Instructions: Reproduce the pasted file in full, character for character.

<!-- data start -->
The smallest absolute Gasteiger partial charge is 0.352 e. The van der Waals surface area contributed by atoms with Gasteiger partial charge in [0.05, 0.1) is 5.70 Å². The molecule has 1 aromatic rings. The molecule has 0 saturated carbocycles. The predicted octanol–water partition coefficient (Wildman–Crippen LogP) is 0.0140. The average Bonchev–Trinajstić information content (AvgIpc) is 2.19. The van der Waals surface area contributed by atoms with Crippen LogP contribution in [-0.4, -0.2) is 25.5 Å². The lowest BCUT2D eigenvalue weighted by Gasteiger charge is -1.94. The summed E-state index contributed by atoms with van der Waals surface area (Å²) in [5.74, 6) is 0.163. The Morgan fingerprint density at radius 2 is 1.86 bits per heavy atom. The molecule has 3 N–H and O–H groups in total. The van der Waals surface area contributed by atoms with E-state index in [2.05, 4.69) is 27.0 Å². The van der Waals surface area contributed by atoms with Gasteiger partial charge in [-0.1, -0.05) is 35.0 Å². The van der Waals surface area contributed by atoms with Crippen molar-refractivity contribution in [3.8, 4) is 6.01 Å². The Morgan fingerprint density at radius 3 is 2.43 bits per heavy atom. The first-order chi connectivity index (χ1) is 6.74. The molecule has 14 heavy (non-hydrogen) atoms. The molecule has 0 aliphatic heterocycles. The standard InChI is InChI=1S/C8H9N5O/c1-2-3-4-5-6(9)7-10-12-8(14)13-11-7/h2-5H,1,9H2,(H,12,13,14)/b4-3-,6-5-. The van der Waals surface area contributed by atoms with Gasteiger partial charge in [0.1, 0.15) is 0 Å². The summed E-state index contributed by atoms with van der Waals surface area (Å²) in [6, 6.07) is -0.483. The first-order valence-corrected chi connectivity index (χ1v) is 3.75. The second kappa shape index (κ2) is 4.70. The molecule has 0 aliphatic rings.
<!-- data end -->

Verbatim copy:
The smallest absolute Gasteiger partial charge is 0.352 e. The van der Waals surface area contributed by atoms with Gasteiger partial charge in [0.05, 0.1) is 5.70 Å². The molecule has 1 aromatic rings. The molecule has 0 saturated carbocycles. The predicted octanol–water partition coefficient (Wildman–Crippen LogP) is 0.0140. The average Bonchev–Trinajstić information content (AvgIpc) is 2.19. The van der Waals surface area contributed by atoms with Crippen LogP contribution in [-0.4, -0.2) is 25.5 Å². The lowest BCUT2D eigenvalue weighted by Gasteiger charge is -1.94. The summed E-state index contributed by atoms with van der Waals surface area (Å²) in [5.74, 6) is 0.163. The Morgan fingerprint density at radius 2 is 1.86 bits per heavy atom. The molecule has 3 N–H and O–H groups in total. The van der Waals surface area contributed by atoms with E-state index in [2.05, 4.69) is 27.0 Å². The van der Waals surface area contributed by atoms with Gasteiger partial charge in [-0.1, -0.05) is 35.0 Å². The van der Waals surface area contributed by atoms with Crippen molar-refractivity contribution in [3.8, 4) is 6.01 Å². The Morgan fingerprint density at radius 3 is 2.43 bits per heavy atom. The first-order chi connectivity index (χ1) is 6.74. The molecule has 14 heavy (non-hydrogen) atoms. The molecule has 0 aliphatic heterocycles. The standard InChI is InChI=1S/C8H9N5O/c1-2-3-4-5-6(9)7-10-12-8(14)13-11-7/h2-5H,1,9H2,(H,12,13,14)/b4-3-,6-5-. The van der Waals surface area contributed by atoms with Gasteiger partial charge in [0.1, 0.15) is 0 Å². The summed E-state index contributed by atoms with van der Waals surface area (Å²) in [6, 6.07) is -0.483. The first-order valence-corrected chi connectivity index (χ1v) is 3.75. The second kappa shape index (κ2) is 4.70. The molecule has 0 aliphatic rings.